Caracas-based Veloz Distribución may be the only Venezuelan company attending Cannes’s Marché du Film this year, but the five-year-old shingle has some impressive film and TV projects in development, including the latest work by celebrated auteur Román Chalbaud.
Headed by actress Elaiza Gil and writer-director Edgar Rocca, Veloz is also in the process of launching VelozStreaming, a new VOD service described as “more of a virtual cinema” and “a little in the spirit of MUBI.” The company is on the lookout for films for the platform as well as for another new Venezuelan streaming service, Click a Cine, established by a group of filmmakers, producers and actors, among them producer Carlos Malavé.
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Chalbaud, the iconic Venezuelan filmmaker whose debut feature, “Adolescence of Cain,” premiered in San Sebastian in 1959 alongside Alfred Hitchcock’s “North By Northwest,” is next directing “Violence,” a film about femicide, feminism and political corruption.
Chalbuad, says Rocca, “is like our Godard, but with a more commercial cinematic style.”
The project is in advanced pre-production despite the COVID-19 pandemic, according to the producers.
“Violence” is actually set during the coronavirus crisis and follows a troubled young woman who falls in love with the handsome scion of a wealthy family while a serial killer stalks female victims throughout the city. Jeslin Valbuena, Emiliana Caravallo and Egon Ilka star.
Gil and Rocca began presenting the project to potential co-producers last year in San Sebastian, but they note that finding international partners for Venezuelan productions can be complicated.
People find it hard to believe that the average film budgets in Venezuela run around $40,000, they add. At $92,000, “Violence” is on the high end.
Gil and Rocca have already spoken with co-producers from Mexico, the Dominican Republic, Chile and Spain about the project, which they intend to shoot entirely in Venezuela. “That limits investors,” Rocca says. “It is something with which we have to live and struggle with in this era while living in Venezuela. Other countries such as Colombia or Cuba have experienced similar difficulties but it did not stop them from making films. We must be warriors for the art and culture of our countries.”
Veloz is also seeking international co-producers for what Gil and Rocca call their “most ambitious project,” a TV series in the vein of “Sex and the City” (“but more powerful”).
“Cercanos a la felicidad” follows a group of forty-somethings in constant search of happiness who are suddenly hit by the unexplainable and voluntary disappearance of one of their friends shortly before his planned marriage.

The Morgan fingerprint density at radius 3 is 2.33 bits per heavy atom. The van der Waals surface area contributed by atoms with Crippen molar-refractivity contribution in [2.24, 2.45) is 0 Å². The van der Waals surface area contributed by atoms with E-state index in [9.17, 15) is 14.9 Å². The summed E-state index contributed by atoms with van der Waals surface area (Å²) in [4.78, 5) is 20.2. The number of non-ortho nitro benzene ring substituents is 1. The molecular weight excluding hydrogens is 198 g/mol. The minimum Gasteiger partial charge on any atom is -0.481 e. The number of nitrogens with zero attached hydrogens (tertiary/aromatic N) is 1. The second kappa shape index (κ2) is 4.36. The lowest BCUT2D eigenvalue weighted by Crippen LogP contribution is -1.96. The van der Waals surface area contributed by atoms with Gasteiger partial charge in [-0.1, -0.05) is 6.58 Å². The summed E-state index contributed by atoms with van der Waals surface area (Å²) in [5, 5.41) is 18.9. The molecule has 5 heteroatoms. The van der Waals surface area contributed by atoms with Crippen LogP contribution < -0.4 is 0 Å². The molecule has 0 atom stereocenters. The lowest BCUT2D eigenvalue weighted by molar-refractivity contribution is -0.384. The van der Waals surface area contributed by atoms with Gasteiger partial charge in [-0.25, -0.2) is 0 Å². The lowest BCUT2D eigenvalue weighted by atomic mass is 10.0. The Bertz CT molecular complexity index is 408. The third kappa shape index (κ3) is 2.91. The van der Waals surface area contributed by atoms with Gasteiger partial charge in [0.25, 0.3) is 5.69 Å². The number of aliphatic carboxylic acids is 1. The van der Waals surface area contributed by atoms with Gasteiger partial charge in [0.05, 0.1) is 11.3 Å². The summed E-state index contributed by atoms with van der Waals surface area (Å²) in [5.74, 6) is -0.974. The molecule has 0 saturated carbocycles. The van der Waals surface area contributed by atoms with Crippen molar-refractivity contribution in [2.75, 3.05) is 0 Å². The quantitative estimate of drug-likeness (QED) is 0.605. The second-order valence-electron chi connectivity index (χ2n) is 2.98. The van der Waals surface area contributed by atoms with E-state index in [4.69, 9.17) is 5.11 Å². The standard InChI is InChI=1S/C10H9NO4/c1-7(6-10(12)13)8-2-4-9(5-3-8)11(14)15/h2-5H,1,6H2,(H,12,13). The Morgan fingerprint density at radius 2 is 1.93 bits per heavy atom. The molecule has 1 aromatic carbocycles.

The producers hope to realize the project with the help of Spanish companies. “We believe that they are doing the best work on the planet right now,” says Rocca.
Veloz also plans a film adaptation of “A Todo Volumen,” a hit stage musical written, produced and directed by Gil that celebrates the music and culture of 1980s Venezuela.
In view of the difficult economic situation in Venezuela and the hesitation of some international investors, the producers assure their partners abroad payment in dollars. It’s legal in Venezuela to use U.S. currency, which circulates freely in the country, Rocca notes.
“We want to regain the trust that other companies have lost due to everything that has happened in recent years,” he adds. “We want to do business again. We believe it is time and that is why we bet on this Cannes online market and on continuing to distribute and produce.”
Rocca adds, “Our company motto is, ‘We make everything possible.”
Veloz’s recent productions include Rocca’s 2016 comedy “El peor hombre del mundo,” starring Alex Da Silva and Ignacio Huang, which was acquired by Sony Pictures. Argentina’s BTF Media also bought Rocca’s script for a planned U.S. or Mexican remake.
Rocca likewise directed last year’s “Infieles,” a reportedly sexy drama about infidelity starring Vanessa Maradona and Gonzalo Guerrero that was released in Venezuelan theaters in October.
Veloz launched its distribution operation last year, bringing “Parasite” and “Portrait of a Lady on Fire” to Venezuelan theaters. It has also acquired films like Armando Capó’s Cuban drama “August,” Italy’s “Dogman,” by Matteo Garrone, and French action-comedy “Taxi 5.”
Rocca and Gil praise this year’s Cannes Official Selection titles and hope to be the distributor that brings many of them to Venezuela, particularly films like Thomas Vinterberg’s “Another Round,” Oskar Roehler’s “Enfant Terrible,” Danielle Arbid’s “Simple Passion” and Marie-Castille Mention-Schaar’s “A Good Man.”
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